The July 25 elections in Pakistan has led to a change in the government with Mr. Imran Khan, a playboy cricketer, emerging victorious with more than little help from the ‘deep state’. Mr. Khan has claimed that he wishes to usher in a ‘Naya Pakistan’.
Lazy Indian analysts have been quick to label Imran Khan’s victory as triumph of the Pakistani army. There is no doubt that with the help of judiciary, the Pakistani deep state had made sure that Nawaz Sharif’s party starts with a handicap. But if seen the in the Pakistani context, Imran Khan’s victory is less than complete. In the all-important province of Punjab, Nawaz Sharif’s party has still emerged as the largest single party. This goes to show that the army’s control over Pakistan is slipping and that Nawaz’s party reaped the benefit of massive infrastructure development undertaken by Shabaz Sharif (the former CM of Punjab) has paid good dividends.
Even on earlier occasion, Benazir Bhutto had managed to get a mandate despite Army’s dislike. That she was circumscribed in her role does not negate the fact that her Peoples Party had won elections. It is indeed a sign that the green shoots of genuine democracy have begun to emerge in Pakistan. A deeper analysis goes to show that Pakistani reality is not all black and white, but shades of grey!
When one takes a position of the army’s domination in Pakistan, one must not forget the role played by a peculiar mix of religious and ethnic ideological cocktail that has come to infect Pakistani society. While Pakistan was created on the premise of Muslims as a separate nation, post 1947, Pakistan has added a factor of unique ethnicity to its nationhood. Let me share an anecdote with the readers. It was in December 1997 that I got an invite to a one day seminar in Delhi, sponsored by the Asia Foundation based in the US.
The unusual happened as our small Pune based group (Inpad) led by late Lt. General Eric Vas, had been carrying out a campaign in favour of overt nuclearisation by India. The theme was nuclearisation of the subcontinent. Many eminent scientists from India and Pakistan were present as well as the whole gamut of ‘Uncle Toms’ from the Delhi’s seminar circuit. This was the period when the American establishment was in an overdrive to convince India to stop going for nuclear weapons. Just a few months before this event in Delhi, Ms Madeline Albright, the American Secretary of State had anointed China to take to care of the Indian subcontinent.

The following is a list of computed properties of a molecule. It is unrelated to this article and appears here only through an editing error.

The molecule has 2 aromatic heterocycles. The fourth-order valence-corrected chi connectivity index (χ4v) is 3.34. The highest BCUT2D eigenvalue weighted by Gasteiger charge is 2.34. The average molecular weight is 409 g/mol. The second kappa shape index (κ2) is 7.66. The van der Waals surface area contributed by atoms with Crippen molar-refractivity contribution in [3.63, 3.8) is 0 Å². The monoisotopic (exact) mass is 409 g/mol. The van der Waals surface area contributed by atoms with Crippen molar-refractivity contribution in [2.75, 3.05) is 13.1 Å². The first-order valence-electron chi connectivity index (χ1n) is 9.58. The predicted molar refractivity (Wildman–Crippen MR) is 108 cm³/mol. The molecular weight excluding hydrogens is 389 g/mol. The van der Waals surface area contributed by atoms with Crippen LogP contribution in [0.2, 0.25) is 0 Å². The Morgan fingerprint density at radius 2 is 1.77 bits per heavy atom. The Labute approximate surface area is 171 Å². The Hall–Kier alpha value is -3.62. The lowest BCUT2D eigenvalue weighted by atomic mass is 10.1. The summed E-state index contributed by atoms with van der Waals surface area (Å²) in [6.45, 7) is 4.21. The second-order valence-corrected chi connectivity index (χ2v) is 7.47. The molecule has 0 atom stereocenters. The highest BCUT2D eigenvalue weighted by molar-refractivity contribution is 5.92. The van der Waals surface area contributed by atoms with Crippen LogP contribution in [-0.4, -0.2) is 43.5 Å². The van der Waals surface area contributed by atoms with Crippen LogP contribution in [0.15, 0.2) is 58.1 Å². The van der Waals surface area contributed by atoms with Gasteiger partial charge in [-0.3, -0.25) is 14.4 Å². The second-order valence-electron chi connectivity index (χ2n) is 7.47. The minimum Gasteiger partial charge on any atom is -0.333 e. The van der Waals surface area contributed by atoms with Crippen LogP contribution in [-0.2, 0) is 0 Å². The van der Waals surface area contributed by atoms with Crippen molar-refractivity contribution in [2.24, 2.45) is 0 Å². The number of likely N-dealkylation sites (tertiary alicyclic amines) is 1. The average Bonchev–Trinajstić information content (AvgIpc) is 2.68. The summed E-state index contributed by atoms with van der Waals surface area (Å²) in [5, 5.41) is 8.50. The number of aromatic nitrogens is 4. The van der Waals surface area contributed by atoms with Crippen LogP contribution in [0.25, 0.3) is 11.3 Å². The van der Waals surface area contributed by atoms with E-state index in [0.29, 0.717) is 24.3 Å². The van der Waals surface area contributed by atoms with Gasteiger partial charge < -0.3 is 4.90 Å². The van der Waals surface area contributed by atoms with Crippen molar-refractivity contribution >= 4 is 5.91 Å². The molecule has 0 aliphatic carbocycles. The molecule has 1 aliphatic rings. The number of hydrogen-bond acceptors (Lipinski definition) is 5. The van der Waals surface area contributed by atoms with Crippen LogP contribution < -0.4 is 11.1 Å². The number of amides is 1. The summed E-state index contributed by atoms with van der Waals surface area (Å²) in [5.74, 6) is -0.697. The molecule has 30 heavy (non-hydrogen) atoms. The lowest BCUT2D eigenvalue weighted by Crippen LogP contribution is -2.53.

As we were being introduced to each other over a cup of coffee, a Pakistani scientist Mr. Butt asked me if I was from the ‘Frontier Province’. Taken aback, I had responded that no I was an Indian and from Maharshatra. It was one of those moments that laid bare the racist basis of Pakistani nationalism- a person with fair complexion ‘must’ be a Pakistani!
The reason to remind this episode is that the newly elected Prime Minister in waiting of Pakistan, Imran Kahn, has expressed his racist attitude many a times in the past. Be it the fate of Indian women at the hands of ‘Gazi’ Pakistanis or general air of superiority vis a vis the dark, short and fat Indian Bania. The stereotype of average Indian in the Pakistani mind has become almost a part of that nation’s DNA.
When Indian analysts put the entire blame for Pakistani hostility on their army, we tend to forget that the civil society there has constructed a unique Pakistani identity that sees the country as populated by descendants of Arabs, Turks, Afghans and Iranians.
Over the last 70 odd years, Pakistan has consciously cut itself off from its own historical roots. Pakistanis do not realize that if this was the reality then it is they who are in occupation of ‘Hindustan’! The constant description of J&K as Indian occupied Kashmir is contradiction in terms since Pakistan itself is a part of India that has been occupied by foreign invaders, as per Pakistan’s own self-image.
Given all these factors where does one sees the evidence of a Leopard changing its spots? There are many such signs. Despite the heavy hand of the army, in Sindh, the People’s Party has won a clear mandate. Amongst the present political set ups in Pakistan, People’s Party comes closest to accepting its South Asian roots. One of the factors that led to the breach between the Pak Army and Nawaz Shairf’s party was that he was seen to be keen on peace with India. The election results on 25 July 2018 shows that both the Sindhi regional nationalism and Punjab’s desire for peace with India continues to enjoy sizable public support. This is a far cry from the referendum held by Zia UlHaq on 19 December 1984, when he won 98% vote!
But more than anything else it is uncertainty over the American policy that seems to have driven the Pakistani army to moderate its stance. Pakistan finds itself in dire economic straits. With foreign exchange reserves sufficient only for a 15 days imports. Unpredictable Mr. Trump may well turn his gaze in the direction of Pakistan after dealing with Iran. As per old saying Pakistan was run by three ‘A’s. Allah, America and the Army, in that order. The second A has now been recently replaced by C for China. But Chinese through their several pronouncements have shown that they are not going to be giving a blank cheque to Pakistan.
It seems the combination of internal factors, economic weakness and changes in international environment are forcing Pakistani Leopard to change its spots. One should not be surprised if Imran Khan apes PM Modi and invites SAARC leaders to his sweating in.